Me Too, Bug

An open letter to my four-year-old daughter…

My darling:

Want to know a secret? It’s not just you.

You don’t want to get up in the morning? Me neither.

Nothing sounds good for breakfast and you’d rather get eggs at McDonalds? Juice for you, latte for me, okay?

You want to blow off the day and hang around in your PJs until bedtime? Read my mind.

You want to watch just one more episode on Netflix? There’s a reason “binge-watching” became a household term.

Helping unload the dishwasher sounds like the worst idea ever? Why do you think I asked you to help me in the first place?

No vegetables for you; you’d rather have more cheese followed by a cookie and maybe some ice cream? Welcome to my world.

You don’t want to clean your room and put away laundry – you want me to do it? I agree. You can clean my room.

Can’t you just have one more story? The struggle is real, missy, and it’s called loving both books AND sleep.

I’m not mean, kiddo, I promise. Here’s the cold truth: I don’t want to be good any more than you do. I don’t especially want to floss or leave the library or eat broccoli either. I want pretty much every cute thing at Target and every creative thing at Michaels and every bottle of nail polish at Walgreens. I want to say yes to everything fun and tasty and no to everything tedious and dull.

I can’t.

But know that sometimes I really, really want to.

Someday, you’ll understand. After all of the nos and not this times and tough lucks, you’ll know the importance of fiber and vitamin A and frugality and a full night’s sleep. When you look back, I hope you see your mama trying hard to be good with you.

I hope you’ll cave a little to your kid too, and say no to the cookie but yes to the story. (I’m here to tell you: you won’t be able to say no to the story either. You are my kid, after all.)

Labeled Classics

I opened the lid of the container labeled CLASSICS and breathed in books.  Like a treasure chest in a bad pirate story, the books seemed to gleam and glow with a light from within.  “We’re the good ones,” they whispered.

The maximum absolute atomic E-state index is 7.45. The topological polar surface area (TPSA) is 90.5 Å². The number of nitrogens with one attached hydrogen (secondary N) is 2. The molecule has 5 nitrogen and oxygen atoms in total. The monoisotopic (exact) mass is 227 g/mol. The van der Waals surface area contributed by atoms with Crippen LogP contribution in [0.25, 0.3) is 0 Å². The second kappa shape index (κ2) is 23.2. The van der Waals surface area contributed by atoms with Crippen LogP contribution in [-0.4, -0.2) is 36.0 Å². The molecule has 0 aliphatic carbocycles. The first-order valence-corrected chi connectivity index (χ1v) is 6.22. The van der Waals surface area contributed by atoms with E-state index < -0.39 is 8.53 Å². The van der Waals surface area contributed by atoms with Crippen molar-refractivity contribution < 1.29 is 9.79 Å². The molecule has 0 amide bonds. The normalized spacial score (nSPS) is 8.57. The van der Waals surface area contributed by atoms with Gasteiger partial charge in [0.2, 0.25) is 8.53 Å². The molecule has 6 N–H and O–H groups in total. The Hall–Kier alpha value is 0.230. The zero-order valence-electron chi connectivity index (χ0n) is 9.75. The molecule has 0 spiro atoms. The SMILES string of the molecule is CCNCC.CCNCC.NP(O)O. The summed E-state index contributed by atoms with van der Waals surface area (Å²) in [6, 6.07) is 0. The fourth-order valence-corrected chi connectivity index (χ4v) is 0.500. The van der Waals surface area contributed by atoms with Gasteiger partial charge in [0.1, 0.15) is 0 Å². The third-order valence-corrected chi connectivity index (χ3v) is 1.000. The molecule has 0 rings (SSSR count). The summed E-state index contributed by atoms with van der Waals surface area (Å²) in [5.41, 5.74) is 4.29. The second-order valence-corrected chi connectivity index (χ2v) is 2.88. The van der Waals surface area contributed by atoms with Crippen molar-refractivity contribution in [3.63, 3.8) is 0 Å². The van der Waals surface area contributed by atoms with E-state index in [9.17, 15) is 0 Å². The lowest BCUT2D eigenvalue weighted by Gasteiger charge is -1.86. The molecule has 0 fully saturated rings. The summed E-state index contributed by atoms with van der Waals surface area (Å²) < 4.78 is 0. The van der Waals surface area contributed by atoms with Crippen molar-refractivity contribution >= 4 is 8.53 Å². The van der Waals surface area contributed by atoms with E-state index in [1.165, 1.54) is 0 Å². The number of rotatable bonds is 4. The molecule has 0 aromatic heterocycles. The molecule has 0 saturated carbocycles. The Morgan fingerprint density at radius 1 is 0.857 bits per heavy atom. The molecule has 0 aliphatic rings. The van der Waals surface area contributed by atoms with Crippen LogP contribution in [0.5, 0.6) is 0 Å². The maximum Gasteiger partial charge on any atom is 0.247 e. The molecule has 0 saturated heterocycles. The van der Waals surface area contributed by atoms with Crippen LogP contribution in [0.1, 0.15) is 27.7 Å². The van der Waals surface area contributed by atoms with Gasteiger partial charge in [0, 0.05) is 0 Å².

And surely they are.  Books I’ve read over and over.  Books I’ve never cracked open but I know they’re good.  Books I read once and decided needed to stick around.  Books I read for classes and was pleasantly surprised at how much I liked them.  Books that underwhelmed me and didn’t live up to the hype.  Books I bought because I figured as a literary person I should have whatever it was in my library and I still have not yet read it.  Books from my Sinclair Lewis phase, from my Fitzgerald phase, from my Tragic but Strong Women phase, from my Regency phase, and Catch-22 and Slaughterhouse-Five and To Kill a Mockingbird and The Awakening and Catcher in the Rye and at least one book by Toni Morrison. 


I was on a quest for The Grapes of Wrath, a book I remember buying ten years ago or more in a second-hand shop in Fort Collins in an attempt to fill my sad and empty shelves when all my books were in storage.  I had never read it then and until a week or so ago I hadn’t even opened it.  But a few weeks ago NPR Books issued an “I will if you will challenge” to all of us who probably should have read it in high school but were in the American Lit class that read Black Elk Speaks instead.  I flashed to the tub of books in my basement labeled CLASSICS and knew that I was going to have to at least go digging.

And there it was, decorously slumbering next to the copy of The Bell Jar I read when I was in a really low place and could only read about five pages at a time because it was physically painful to me to take this journey with the protagonist.  And the copy of A Room of One’s Own I bought for myself upon being named editor of my college newspaper.  And the copy of Tess of the d’Urbervilles I took off a free book cart in Laramie because it was the first book I’d been assigned to read since the fifth grade that I’d really loved.  (The book I loved in fifth grade was The Westing Game, and if you’ve never read it, go read it.  It’s short; it won’t take long.  And then be prepared to start over from the beginning the moment you finish.)  On and on.

As I pulled The Grapes of Wrath from the tub, I knew I would be back for more of those books.  It’s not just because I wanted to try to read along with a bunch of strangers online.  It’s because it feels good to read a book I know is good.  It feels whole.  My mind stretches and sighs and my fingers itch to type just to try to put down a string of words that sound half as good and clear and right.

I’m in a mood right now to read books that are work, that require attention span and deep interest.  I want to finish a book and feel satisfaction and slight remorse that it’s over and envy of the next person who gets to start that book for the first time.  I want to absorb books through my pores and into my bones, not just skim past and move on.  I want to drink up the words that are there because the writer labored over them and chose them, not just because they came out in splips and splops and ink blotches.